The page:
A Day in the Life — To Run in the Shoes Sneakers of a Gym Rat

By Tress Klassen

I detest gyms. They are too sweaty and confining and remind me too much of my physical education experiences, which, were there any justice in this world, I would never have to remember again.

But the world is unjust, and there are gyms.

And with all the discussion of gyms this week at The Student Voice, the task of being an exercise fiend for a day seemed too fitting to pass up.

***

When my alarm goes off at 6am, I am far less excited about my assignment. But waking up horrifically early just to exercise seems like the sort of thing a gym rat would do, so I obediently abandon the warm cocoon of my bed, trading in my sweats for underarmor and silently cursing whoever invented this time of day called “morning.”

The gym isn’t open at such an ungodly hour, so I head outside to go for a run. I really enjoy running outside, so this element of my workout isn’t unbearable. Morning runs epitomize serenity — it’s just me, the sidewalk, and my iPod.

Well, and the other two-dozen runners I pass usually. But this time, it really is just me. I wonder where everyone is, and it’s just one more sign that this is an ungodly hour.

The only problem is running is also tiring, especially for a sleep-deprived college student. So when I get back to my dorm room, I realize I’d never in my entire life seen anything as beautiful as my bed. Being a staunch supporter of the arts, I feel obligated to show my appreciation for such magnificence, so I get back in bed, fall asleep and sleep through both my morning classes.

But I don’t have long to worry about my academic issues, because I have another workout coming up. I figure that gym rats probably have gym buddies, so I meet up with a Student Voice compatriot, Leah. We head to the treadmills, and a wave of foreboding washes over me. I like running on sidewalks; but conveyor belts just don’t do it for me.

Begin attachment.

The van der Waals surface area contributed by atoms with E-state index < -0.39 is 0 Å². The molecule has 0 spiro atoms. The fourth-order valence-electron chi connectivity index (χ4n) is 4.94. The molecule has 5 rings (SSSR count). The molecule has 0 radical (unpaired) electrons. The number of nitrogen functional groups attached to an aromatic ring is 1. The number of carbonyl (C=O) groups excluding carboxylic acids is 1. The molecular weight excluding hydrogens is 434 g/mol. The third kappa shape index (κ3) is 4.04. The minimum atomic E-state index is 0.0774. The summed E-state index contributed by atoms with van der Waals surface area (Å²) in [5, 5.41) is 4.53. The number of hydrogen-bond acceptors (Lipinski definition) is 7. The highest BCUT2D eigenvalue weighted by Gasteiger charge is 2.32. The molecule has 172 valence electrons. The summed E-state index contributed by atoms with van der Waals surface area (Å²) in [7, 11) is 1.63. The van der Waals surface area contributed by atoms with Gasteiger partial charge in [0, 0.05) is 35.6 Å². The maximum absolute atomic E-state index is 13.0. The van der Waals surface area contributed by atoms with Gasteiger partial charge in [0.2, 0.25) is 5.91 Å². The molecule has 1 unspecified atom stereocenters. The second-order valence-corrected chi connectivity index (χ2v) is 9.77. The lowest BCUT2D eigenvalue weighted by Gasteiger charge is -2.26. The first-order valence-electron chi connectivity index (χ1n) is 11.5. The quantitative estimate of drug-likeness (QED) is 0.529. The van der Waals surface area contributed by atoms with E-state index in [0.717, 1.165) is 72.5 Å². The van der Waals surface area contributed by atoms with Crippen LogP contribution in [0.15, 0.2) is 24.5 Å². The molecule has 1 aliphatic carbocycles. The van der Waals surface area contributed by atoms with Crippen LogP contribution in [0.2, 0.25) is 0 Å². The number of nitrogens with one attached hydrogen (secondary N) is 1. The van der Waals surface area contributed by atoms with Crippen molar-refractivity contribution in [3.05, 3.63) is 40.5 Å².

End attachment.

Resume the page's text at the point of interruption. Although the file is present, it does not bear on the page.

When we start running, it’s not all that bad. But I quickly become distracted by all the people surrounding me, running just like me, on the same machines, everyone staring at the TV screens with headphones stuck in their ears, while their feet frantically work. And I’m one of them; I’ve joined the sneakered masses, the treadmill-loving proletariat! But back to reality now:

After spending about 25 minutes and losing about a liter of sweat on the treadmill, I head to a workout class with Leah. I’ve never been to one of these classes, so I have no idea what to expect, but we do get to use giant bouncy balls, so I figure it will be fun for at least part of the time.

Wrong.

The instructor starts explaining what everyone is supposed to do: Left arm and right leg move this way, and your head goes here, but the stomach should do this. I try to follow along and not look like a completely uncoordinated idiot.

After about ten minutes, I don’t care if I look uncoordinated or not. My abs, my legs, my arms – everything – hurt.  I didn’t realize how sore a body could get in just 10 minutes. I hurt all over, and we’re still going, doing crunches as Ne-Yo sings, “I just can’t stop,” over and over in the background. I wish nothing more than to do just that: Stop.

Though the class was difficult, I know I’ve gotten a really good workout, evidenced by how much it hurts to walk upstairs to my room. I shower quickly and head to class, and I found that lectures are far less daunting after working out — at least in class I don’t have to move.

I get back from class, and I’ve only gotten two workouts in so far today. I feel like a true lover of exercise would get at least one more run in, so this will have to end here because the gym is calling. Again.


Tress Klassen works as the opinions Web editor at The Student Voice. She is a freshman magazine major at SU.

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